I can’t tell if WHO WAS PHONE is a monumentally failed attempt at a genuine creepypasta or simply a parody by a trolling forum user – either way, it’s ridiculous. The Day Of All The Blood, however, is just downright – well – weird. I won’t explain it, but do enjoy this rather amusing dramatic reading complete with trippy animation.
The Childhood Ruiner Award – Squidward’s Suicide and Dead Bart
The “Lost Episode” is a common form for creepypastas to take, and these two are by far the most notorious examples. Both are anecdotes, in which the narrator watches an unscreened episode of Spongebob Squarepants/ The Simpsons – at first, the episode seems a little off, and gradually becomes more and more twisted until you will never look at Squidward Tentacles or Bart Simpson in quite the same way again. “Squidward’s Suicide” is the scarier of the two, but the last paragraph or so of “Dead Bart” really got me.
Best Plot Twist Award – Candle Cove
“Candle Cove” is told through an online comment thread, in which several users discuss their memories of a children’s TV show of the same name from the 1970s. It starts off innocent enough; but as the comment thread progresses, people’s memories of the show become more morbid and frightening…
Read Candle Cove HERE
Best Picture Creepypasta Award – Who Are You Running From?
This is an odd choice, perhaps, given that there are plenty of more disturbing creepypasta pictures out there, but I picked this one because unlike the many other haunted-games-console stories, the story behind this one is entirely true. Back when every kid owned a game-boy, there was an accessory called the “Game Boy Camera” which allowed you to take small, grainy photographs with your games console. On the menu were five options, the last of which was the word “Run”, a word which became responsible for scaring the pants off small children in Japan and America all through the nineties. When “Run” was selected, the screen would freeze for three seconds, and abruptly switch to this:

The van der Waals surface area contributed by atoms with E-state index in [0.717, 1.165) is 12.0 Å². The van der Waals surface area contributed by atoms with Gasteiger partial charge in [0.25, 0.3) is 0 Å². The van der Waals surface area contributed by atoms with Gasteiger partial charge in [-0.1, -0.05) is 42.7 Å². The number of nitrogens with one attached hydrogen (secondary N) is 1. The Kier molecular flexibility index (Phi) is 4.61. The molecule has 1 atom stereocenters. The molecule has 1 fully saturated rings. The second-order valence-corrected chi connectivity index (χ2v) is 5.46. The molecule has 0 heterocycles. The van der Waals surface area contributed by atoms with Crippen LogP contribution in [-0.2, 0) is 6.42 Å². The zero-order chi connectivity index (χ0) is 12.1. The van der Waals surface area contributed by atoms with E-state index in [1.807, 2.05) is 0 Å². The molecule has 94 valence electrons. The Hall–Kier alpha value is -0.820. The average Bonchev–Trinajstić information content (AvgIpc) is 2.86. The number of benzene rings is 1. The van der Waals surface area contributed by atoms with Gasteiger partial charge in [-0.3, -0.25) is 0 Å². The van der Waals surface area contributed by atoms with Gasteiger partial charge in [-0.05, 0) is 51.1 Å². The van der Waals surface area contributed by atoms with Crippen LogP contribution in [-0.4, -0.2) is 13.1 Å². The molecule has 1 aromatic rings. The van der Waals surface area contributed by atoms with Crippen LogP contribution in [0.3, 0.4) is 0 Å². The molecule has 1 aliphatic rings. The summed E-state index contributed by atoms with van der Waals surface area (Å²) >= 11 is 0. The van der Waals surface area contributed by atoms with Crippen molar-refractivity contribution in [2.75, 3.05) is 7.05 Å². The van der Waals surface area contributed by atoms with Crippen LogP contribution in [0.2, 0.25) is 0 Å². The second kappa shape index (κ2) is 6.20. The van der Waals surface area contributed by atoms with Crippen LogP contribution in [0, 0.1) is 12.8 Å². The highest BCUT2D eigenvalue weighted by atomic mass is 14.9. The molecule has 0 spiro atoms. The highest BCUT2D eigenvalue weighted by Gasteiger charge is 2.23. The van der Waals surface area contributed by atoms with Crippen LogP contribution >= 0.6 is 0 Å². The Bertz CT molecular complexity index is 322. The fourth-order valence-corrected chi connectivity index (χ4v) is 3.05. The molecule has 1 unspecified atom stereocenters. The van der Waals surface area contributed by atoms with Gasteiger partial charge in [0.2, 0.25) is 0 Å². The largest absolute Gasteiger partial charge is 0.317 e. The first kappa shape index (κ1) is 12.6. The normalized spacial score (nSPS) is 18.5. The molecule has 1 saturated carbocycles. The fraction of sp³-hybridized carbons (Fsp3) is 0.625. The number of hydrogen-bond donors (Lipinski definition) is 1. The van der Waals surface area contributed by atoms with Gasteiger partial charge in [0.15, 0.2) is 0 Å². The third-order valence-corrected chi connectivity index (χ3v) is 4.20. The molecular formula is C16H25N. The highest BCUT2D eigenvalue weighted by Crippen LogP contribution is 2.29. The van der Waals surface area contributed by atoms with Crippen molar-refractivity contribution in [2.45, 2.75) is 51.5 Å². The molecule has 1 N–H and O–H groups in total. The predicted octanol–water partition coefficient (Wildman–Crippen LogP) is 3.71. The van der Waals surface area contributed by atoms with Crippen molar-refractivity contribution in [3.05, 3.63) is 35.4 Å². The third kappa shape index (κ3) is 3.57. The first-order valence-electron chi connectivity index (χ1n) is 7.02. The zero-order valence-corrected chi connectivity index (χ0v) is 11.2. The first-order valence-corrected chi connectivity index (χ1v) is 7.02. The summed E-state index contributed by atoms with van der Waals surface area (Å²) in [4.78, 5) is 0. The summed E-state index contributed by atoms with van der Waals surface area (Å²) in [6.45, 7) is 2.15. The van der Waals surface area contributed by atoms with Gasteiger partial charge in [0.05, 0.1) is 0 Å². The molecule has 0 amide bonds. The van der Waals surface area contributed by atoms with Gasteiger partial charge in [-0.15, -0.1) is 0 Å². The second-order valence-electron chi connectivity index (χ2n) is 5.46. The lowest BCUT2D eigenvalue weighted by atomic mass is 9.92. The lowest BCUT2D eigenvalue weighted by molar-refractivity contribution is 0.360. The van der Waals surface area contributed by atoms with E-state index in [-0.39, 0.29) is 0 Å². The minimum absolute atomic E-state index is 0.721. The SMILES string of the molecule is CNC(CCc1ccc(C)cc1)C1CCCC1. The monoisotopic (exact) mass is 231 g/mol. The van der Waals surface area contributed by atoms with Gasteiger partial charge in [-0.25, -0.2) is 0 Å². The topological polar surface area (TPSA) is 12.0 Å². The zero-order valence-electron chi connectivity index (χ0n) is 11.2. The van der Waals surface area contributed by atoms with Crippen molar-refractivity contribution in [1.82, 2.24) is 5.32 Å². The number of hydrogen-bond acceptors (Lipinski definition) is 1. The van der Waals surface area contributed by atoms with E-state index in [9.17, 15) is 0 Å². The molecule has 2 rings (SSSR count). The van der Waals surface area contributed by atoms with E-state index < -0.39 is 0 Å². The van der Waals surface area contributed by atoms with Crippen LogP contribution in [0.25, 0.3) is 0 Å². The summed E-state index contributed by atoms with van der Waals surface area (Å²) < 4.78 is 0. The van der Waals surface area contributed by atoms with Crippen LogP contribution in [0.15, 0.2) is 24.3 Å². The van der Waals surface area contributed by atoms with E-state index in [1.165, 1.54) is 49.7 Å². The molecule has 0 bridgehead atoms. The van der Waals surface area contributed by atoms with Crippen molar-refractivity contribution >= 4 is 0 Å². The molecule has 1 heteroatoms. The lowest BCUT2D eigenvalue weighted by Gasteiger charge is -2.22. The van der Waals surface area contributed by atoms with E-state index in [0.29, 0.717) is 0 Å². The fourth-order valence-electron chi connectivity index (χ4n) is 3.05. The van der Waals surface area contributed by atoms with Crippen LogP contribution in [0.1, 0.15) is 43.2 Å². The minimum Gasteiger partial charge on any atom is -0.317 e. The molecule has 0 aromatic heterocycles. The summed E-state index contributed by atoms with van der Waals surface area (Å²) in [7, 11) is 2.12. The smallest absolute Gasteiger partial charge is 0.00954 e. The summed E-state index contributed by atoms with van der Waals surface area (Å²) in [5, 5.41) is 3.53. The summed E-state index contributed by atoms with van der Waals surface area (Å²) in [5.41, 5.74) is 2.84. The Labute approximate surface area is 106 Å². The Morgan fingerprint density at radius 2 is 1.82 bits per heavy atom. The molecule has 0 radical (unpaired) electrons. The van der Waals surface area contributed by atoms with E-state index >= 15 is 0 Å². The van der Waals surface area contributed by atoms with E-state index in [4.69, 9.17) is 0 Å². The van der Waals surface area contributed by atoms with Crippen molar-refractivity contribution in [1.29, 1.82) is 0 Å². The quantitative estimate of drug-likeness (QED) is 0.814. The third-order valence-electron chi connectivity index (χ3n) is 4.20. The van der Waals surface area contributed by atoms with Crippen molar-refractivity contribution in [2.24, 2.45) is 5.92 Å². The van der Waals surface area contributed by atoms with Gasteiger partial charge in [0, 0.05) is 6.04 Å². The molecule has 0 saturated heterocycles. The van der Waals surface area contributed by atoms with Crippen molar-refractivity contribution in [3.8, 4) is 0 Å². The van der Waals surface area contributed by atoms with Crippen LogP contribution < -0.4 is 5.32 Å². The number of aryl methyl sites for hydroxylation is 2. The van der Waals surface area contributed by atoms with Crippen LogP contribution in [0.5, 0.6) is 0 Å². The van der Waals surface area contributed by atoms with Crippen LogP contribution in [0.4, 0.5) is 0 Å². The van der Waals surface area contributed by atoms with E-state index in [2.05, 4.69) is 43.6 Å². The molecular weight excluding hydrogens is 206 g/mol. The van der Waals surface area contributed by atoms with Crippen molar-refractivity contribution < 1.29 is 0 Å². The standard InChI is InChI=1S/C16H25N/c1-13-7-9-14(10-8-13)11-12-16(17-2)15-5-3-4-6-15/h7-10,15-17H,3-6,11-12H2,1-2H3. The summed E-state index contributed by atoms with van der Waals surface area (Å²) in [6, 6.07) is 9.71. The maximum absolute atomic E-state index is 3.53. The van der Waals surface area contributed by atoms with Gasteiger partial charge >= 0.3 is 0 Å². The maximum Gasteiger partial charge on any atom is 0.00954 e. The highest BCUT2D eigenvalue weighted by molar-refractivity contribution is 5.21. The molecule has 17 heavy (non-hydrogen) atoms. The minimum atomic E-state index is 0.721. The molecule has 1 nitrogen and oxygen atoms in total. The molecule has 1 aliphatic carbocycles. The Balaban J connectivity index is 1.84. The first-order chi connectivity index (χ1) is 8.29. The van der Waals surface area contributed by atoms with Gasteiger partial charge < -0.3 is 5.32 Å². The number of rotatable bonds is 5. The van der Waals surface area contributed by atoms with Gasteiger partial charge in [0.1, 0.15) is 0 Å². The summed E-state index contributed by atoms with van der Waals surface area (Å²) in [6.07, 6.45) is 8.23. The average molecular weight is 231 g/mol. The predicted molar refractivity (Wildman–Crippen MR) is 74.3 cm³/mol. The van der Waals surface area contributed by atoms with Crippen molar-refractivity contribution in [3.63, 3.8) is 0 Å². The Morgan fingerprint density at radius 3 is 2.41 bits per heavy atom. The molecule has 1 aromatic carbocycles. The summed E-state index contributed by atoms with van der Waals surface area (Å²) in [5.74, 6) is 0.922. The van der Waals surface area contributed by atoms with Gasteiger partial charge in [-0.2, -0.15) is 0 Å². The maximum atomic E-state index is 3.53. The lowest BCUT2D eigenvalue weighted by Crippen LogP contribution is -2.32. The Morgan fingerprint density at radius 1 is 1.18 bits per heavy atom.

Scariest Creepypasta Award – The Russian Sleep Experiment
This one is downright disturbing: a gruesome account of how Russian scientists test a gas designed to keep people awake around the clock on five political prisoners, and the slow descent into insanity as the prolonged sleep deprivation drives the test subjects completely and utterly out of their minds. This resonated with me particularly, given that I’m an insomniac (I once stayed awake for near enough five days and ended up having a lengthy conversation with my cat before deciding that my bed had eyes and spending several minutes muttering that I wasn’t “going to sleep in that monstrosity” – true story). Quite a lengthy creepypasta, and certainly not for the faint-hearted, this story is so convincingly written in the style of a factual historical report that I almost genuinely believed it… it also made me feel rather queasy.
Read it HERE.
Short but sweet, this one is a personal favourite. It is not by any means the scariest I have have ever read, but the second person narrative and the excellent cliff-hanger are brilliantly executed.
Read it HERE.
PLEASE WAKE UP
Only a little longer than “Bad Dream”, this one-paragraph wonder uses meta in a way that leaves a lasting impression.
Read it HERE.
An Hour Ago
Very cleverly done, with chilling narrative symmetry – I had this as a runner-up for the Best Plot Twist Award.
Read it HERE
The Other Watcher
Not the best-written creepypastaa out there, but still worth a mention; a three-paragraph quickie that you read, read again, and then back away from very quickly as you realise what just happened. Another runner-up for the Best Plot Twist Award.
Read it HERE
And thus concludes my halloween master post… happy nightmares!